Leslie Nielsen guest stars as Colonel Buzz Brighton in The Ringbanger, which was written by Jerry Mayer, and first aired on 21 January, 1973.
Hawkeye (Alan Alda) and Trapper (Wayne Rogers) click with one of their patients, Brighton, but are soon troubled to learn that his unit suffers the highest casualty rate, with the least objectives achieved, and they are worried his gung-ho attitude is going to get his soldiers killed. So they concoct a plan to keep him around camp for a few days while gaslighting him into thinking he may in fact be ill.
This involves constantly moving the location of his temporary barracks, the idea that Frank Burns (Larry Linville) has romantic intentions towards him, that Colonel Blake (McLean Stevenson) is a bit of a drunk (a little hypocritical on their part) and has a thing going with Major Houlihan (Loretta Swit), which all plays out in a climax that gets the colonel sent home to rest and relax for a few months and perhaps lose something of the cavalier attitude toward his growing casualty list.
It’s funny, though some of the things they do seem questionable, even if they are doing it for the right reasons. Taken within the context of the show and the message at work within it, though, it does feel justified, and as likeable as Buzz is, it’s very apparent that he needs a reset and needs to find a way to balance his objectives with the human cost, which isn’t something the military always does well.
Sometimes You Hear the Bullet is a great episode. Written by Carl Kleinschmitt it debuted on 28 January, 1973, and perfectly found the balance between humour and melancholy as it dealt with a number of heartfelt issues.
Hawkeye is delighted when one of his old friends shows up at the 4077th, Tommy Gillis (James T. Callahan) with news that he’s enlisted as a soldier instead of a correspondent because he wants to write a book from the soldier’s view of the war.
Things get complicated quickly in the camp when Burns injures himself in a romantic clinch with Houlihan and puts in for a Purple Heart, and Hawkeye discovers an underage marine (guest star Ron Howard) in the post-op, and he has to decide what to do about the boy’s future.
His future is chosen for him by Hawkeye, however, when Tommy ends up back in the 4077th, this time as a dying patient, which rocks Hawk to his core, and drives him to send Wendell (Howard) home with Frank’s dubiously earned Purple Heart.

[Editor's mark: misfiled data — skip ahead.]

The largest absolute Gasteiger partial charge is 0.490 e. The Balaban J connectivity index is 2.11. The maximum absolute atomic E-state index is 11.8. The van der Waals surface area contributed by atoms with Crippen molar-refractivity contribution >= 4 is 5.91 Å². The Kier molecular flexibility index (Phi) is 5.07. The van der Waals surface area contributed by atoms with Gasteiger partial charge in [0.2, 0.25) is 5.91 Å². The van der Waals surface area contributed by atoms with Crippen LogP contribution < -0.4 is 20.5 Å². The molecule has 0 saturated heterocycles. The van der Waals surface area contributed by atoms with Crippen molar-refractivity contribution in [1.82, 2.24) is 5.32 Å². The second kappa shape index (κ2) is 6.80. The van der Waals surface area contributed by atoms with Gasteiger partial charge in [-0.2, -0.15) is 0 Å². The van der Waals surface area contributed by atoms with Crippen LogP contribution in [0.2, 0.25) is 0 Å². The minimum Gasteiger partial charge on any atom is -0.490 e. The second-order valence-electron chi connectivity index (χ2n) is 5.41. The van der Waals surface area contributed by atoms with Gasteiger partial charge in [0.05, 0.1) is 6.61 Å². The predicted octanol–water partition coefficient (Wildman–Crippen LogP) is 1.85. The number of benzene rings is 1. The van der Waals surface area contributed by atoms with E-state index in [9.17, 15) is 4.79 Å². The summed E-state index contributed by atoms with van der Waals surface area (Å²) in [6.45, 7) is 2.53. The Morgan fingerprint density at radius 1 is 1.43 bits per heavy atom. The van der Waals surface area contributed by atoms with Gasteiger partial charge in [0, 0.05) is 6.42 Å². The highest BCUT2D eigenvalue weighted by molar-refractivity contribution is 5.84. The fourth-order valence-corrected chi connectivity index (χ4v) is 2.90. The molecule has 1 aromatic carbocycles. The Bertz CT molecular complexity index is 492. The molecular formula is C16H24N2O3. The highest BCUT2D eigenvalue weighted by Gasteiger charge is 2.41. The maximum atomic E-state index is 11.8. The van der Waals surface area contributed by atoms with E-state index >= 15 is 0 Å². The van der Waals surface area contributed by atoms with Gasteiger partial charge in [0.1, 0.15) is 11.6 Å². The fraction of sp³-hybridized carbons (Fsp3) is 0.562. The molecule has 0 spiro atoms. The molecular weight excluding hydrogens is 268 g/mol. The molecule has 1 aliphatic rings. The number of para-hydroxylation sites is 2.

Funny, poignant, and resonating, this one is a real classic, and I loved every minute of it, from the laughs, to seeing Hawkeye really upset for the first time, and how it focuses him on saving a life no matter what the patient thinks of him afterward – like sending an underage boy back home, away from the war.
Along with the first Dear Dad episode, this story is an instant classic and shows how well they can balance the laughs and the tears with this show.
Dear Dad, Again was written by Sheldon Keller and Larry Gelbart, who oversaw the development of the series from the film, and the novels. It first debuted on 4 February, 1973.
This episode ties together another series of vignettes as Hawkeye writes another letter home to his dad. This time around, Klinger (Jamie Farr) gets some fashion advice, Radar (Gary Burghoff) attempts to get his high school diploma by taking a final exam, Frank and Margaret Houlihan have a bit of a falling out because she thinks she only wants him for her body, Hawkeye takes a dare, there’s a (questionable) talent show, and finally, there’s a subplot that takes its inspiration from an actual event…
There’s a new surgeon in the camp, Captain Casey (Alex Henteloff). He’s great at his job, and is a fantastic doctor, until he reveals to Father Mulcahy (William Christopher) that he’s not a real doctor, he’s not even a real captain. He’s just a sergeant.
This is an incident that actual occurred aboard a Canadian warship involved in the Korean War, where an imposter posted as a ship’s surgeon!
Not quite as solid as the previous episode, but still a lot of fun, and it’s great to see how the actors have settled into their roles, and where the nickname of Ferret Face for Frank came from.
There’s more laughs and melancholy next week as I continue my tour with the 4077th…